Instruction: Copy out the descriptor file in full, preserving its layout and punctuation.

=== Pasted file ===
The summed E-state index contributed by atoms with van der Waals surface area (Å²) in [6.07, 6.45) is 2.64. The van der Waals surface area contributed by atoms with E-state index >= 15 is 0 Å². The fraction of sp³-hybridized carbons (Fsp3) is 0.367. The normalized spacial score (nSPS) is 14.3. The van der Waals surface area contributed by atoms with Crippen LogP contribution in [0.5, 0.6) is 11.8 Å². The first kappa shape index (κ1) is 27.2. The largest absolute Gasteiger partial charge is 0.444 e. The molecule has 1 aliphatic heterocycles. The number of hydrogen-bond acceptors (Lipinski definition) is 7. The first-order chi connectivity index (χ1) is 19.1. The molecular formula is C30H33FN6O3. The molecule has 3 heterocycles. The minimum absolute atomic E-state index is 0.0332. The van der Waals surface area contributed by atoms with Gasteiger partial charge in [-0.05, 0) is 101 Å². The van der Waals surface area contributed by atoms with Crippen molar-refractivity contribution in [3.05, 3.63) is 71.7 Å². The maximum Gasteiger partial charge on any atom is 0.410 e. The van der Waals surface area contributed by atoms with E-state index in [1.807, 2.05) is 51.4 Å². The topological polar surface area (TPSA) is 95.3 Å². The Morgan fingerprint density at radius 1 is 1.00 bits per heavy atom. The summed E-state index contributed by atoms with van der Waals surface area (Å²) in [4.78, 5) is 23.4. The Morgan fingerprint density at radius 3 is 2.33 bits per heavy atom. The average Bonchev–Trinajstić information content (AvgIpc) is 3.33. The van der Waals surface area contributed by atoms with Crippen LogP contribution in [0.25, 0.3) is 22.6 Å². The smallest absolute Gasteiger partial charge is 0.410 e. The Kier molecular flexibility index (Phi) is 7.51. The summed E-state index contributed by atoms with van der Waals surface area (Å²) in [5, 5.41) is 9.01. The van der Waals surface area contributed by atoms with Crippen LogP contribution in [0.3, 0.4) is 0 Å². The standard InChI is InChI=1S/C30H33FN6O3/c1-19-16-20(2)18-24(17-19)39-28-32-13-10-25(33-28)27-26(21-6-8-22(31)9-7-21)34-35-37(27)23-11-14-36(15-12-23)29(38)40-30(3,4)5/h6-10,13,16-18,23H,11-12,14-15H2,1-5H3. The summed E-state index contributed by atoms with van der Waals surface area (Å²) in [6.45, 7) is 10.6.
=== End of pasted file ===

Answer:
The summed E-state index contributed by atoms with van der Waals surface area (Å²) in [6.07, 6.45) is 2.64. The van der Waals surface area contributed by atoms with E-state index >= 15 is 0 Å². The fraction of sp³-hybridized carbons (Fsp3) is 0.367. The normalized spacial score (nSPS) is 14.3. The van der Waals surface area contributed by atoms with Crippen LogP contribution in [0.5, 0.6) is 11.8 Å². The first kappa shape index (κ1) is 27.2. The largest absolute Gasteiger partial charge is 0.444 e. The molecule has 1 aliphatic heterocycles. The number of hydrogen-bond acceptors (Lipinski definition) is 7. The first-order chi connectivity index (χ1) is 19.1. The molecular formula is C30H33FN6O3. The molecule has 3 heterocycles. The minimum absolute atomic E-state index is 0.0332. The van der Waals surface area contributed by atoms with Gasteiger partial charge in [-0.05, 0) is 101 Å². The van der Waals surface area contributed by atoms with Crippen molar-refractivity contribution in [3.05, 3.63) is 71.7 Å². The maximum Gasteiger partial charge on any atom is 0.410 e. The van der Waals surface area contributed by atoms with E-state index in [1.807, 2.05) is 51.4 Å². The topological polar surface area (TPSA) is 95.3 Å². The Morgan fingerprint density at radius 1 is 1.00 bits per heavy atom. The summed E-state index contributed by atoms with van der Waals surface area (Å²) in [4.78, 5) is 23.4. The Morgan fingerprint density at radius 3 is 2.33 bits per heavy atom. The average Bonchev–Trinajstić information content (AvgIpc) is 3.33. The van der Waals surface area contributed by atoms with Crippen LogP contribution in [0.25, 0.3) is 22.6 Å². The smallest absolute Gasteiger partial charge is 0.410 e. The Kier molecular flexibility index (Phi) is 7.51. The summed E-state index contributed by atoms with van der Waals surface area (Å²) in [5, 5.41) is 9.01. The van der Waals surface area contributed by atoms with Crippen LogP contribution in [0.3, 0.4) is 0 Å². The standard InChI is InChI=1S/C30H33FN6O3/c1-19-16-20(2)18-24(17-19)39-28-32-13-10-25(33-28)27-26(21-6-8-22(31)9-7-21)34-35-37(27)23-11-14-36(15-12-23)29(38)40-30(3,4)5/h6-10,13,16-18,23H,11-12,14-15H2,1-5H3. The summed E-state index contributed by atoms with van der Waals surface area (Å²) in [6.45, 7) is 10.6.